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Sonntag, 5. Januar 2014, 10:24

First of all , thank you for the comments and advise.

But what started as an exiting preparation project ended yesterday evening as a disappointment.
When removing more matrix from the glabella to search for the two head spines, I found the glabella severely deformed. Probably through compression the left side of the glabella front was pushed partially over the right side, causing a very assymetrical glabella as you can see on the attached picture.
I decided to remove more matrix and to go for the right genal spine. Then came the next disappoinment, because the right librigena is missing. :301:
This makes this trilobite for me now an excellent piece to practice the preparation of a spiny specimen. I will see later whether it is worthwhile to post a few progress pictures of this exercise or not.

Although the disappoinment is great, these things happen and not every new project delivers a nice specimen.

Best regards

Luc
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Sonntag, 5. Januar 2014, 19:20

Hi Lugo,

so sorry that your first specimen is a problematic one, but such disappointments are nearly normal when working with such spiny trilobites. Ceratarges is known to be rarely perfect, may be one of 3 unprepared specimen will be after the prep-work in a perfect state. Udo (Schachtratte) wrote years ago about his negative experiences with this genus, only few (1 of 3) specimens he tried turned out to be good ones.

Fehlerquoten

Anyway, as you said, use this specimen to get experience, this will be fruitful for other more complicated trilobites;-) The diagenetic distortion is somewhat unusual and it looks to me that also this specimen was buried perpenticular to the bedding plane. The missing librigena seems to signalize a moulted specimen, but the found position speaks for an specimen which was rapidly burried. May be a moult which remained articulated and was then burried by sediment movements.
Jbel Zireg (not Zguilma, typo error) is somewhat difficult to interpretate taphonomical, we know clear evidence for deceased specimens and nearby moulting remains.

all the best,
Jens
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Dieser Beitrag wurde bereits 1 mal editiert, zuletzt von »Jens« (5. Januar 2014, 22:07)


Fred

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Sonntag, 5. Januar 2014, 20:57

This one is from Zireg. :201:

My limited experience with this location seems to confirm that thickness and color of the carapace are useful quality indicators. From the last picture, your specimen seems to be lighter than I imagined. Likely, a thick dark shell indicates live burial, whereas molts were thinner and lighter. Just an hypothesis.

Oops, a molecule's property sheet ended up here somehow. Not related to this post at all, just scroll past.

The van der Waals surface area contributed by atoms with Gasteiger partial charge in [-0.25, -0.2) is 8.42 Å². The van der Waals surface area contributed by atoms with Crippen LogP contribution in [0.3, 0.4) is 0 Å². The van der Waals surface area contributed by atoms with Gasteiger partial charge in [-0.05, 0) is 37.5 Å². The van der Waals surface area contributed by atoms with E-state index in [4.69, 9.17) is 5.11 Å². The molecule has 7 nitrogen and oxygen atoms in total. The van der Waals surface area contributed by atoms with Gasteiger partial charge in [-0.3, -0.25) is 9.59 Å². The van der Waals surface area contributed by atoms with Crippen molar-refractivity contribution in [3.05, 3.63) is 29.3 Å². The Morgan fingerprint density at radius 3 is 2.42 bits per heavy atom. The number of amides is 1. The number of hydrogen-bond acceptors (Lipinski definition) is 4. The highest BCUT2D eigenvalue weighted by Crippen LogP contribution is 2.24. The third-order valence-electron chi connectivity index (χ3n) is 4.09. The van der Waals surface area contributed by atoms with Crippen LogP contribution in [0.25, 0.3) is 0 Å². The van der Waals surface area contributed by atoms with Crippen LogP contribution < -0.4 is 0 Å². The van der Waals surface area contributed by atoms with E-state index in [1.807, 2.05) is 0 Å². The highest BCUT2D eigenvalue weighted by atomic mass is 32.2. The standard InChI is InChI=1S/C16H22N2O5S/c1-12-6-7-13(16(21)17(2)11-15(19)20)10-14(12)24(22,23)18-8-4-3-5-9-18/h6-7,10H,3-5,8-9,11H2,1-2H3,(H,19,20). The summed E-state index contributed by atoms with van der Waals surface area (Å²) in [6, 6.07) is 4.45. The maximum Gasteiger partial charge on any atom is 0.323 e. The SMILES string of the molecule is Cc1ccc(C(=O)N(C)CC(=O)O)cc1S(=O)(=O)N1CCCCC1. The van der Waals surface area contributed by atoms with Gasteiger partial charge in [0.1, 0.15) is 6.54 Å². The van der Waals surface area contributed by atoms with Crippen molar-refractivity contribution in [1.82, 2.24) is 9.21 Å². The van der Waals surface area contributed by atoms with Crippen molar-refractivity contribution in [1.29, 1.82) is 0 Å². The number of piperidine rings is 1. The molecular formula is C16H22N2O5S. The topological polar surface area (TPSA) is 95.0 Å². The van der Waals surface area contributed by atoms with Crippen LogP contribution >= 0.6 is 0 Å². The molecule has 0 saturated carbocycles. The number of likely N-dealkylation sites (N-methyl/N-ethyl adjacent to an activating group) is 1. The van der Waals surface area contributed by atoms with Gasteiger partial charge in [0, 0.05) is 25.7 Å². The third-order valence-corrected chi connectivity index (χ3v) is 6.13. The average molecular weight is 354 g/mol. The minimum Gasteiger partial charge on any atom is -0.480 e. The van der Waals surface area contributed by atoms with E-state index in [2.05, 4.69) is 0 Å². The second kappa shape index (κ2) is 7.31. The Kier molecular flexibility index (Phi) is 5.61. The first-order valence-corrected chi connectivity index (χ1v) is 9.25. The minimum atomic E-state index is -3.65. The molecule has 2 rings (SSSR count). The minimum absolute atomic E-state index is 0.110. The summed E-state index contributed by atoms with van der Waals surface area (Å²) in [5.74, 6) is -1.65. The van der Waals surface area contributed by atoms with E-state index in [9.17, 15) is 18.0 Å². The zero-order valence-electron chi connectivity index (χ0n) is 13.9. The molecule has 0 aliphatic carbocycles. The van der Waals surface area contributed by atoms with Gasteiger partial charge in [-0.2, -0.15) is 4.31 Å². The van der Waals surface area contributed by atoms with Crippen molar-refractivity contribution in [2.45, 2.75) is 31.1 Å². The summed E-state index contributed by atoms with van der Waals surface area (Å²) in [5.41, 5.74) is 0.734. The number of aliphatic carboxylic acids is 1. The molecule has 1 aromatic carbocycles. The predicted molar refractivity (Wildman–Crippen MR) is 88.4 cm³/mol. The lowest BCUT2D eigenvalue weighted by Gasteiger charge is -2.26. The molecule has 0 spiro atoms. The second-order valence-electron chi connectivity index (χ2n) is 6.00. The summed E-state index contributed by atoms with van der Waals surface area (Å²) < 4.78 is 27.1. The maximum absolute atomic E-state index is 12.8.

Lugo

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Montag, 6. Januar 2014, 14:35

Hi Jens, hi Fred,

thanks for your reply and the interesting reference to Udo's experience.
As i said before, this specimen will be used for practicing and to gain experience in preparation of long freestanding spines. But i am also curious to see how this little bug will look after the preparation is complete.
That means that from time to time i will work on this specimen and if worthwhile i will post some pictures.

Best regards

Luc
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Donnerstag, 9. Januar 2014, 01:19

Hello Lugo,

sorry for my late reply but I was busy. :201:

Unfortunately it is realy difficult to get an unprepped Ceratarges with both cheeks perfect attached.
I made the same experience and thus I haven't got a single Ceratarges prepped yet.
Like Frederik told there won't be a lot of unprepped Ceratarges in the near future.
What a pitty that in the old days nobody took care about a good prepjob.
If you have a good perfect one, keep it. :108:

Hopefully a new one will be better, best regards,

Andries

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Donnerstag, 9. Januar 2014, 08:32

Hi Andries,

thanks for your reaction.
I hope that in the future i can get another specimen and maybe i have a bit more luck in that case.

We will see.

All the best

Luc
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Donnerstag, 9. Januar 2014, 11:27

Luc, I'm glad to hear you will not be giving up on this one just yet. I hope the prep of this not-so-perfect specimen will result in an interesting experience nonetheless. Maybe the rock hold a few surprises, you never know.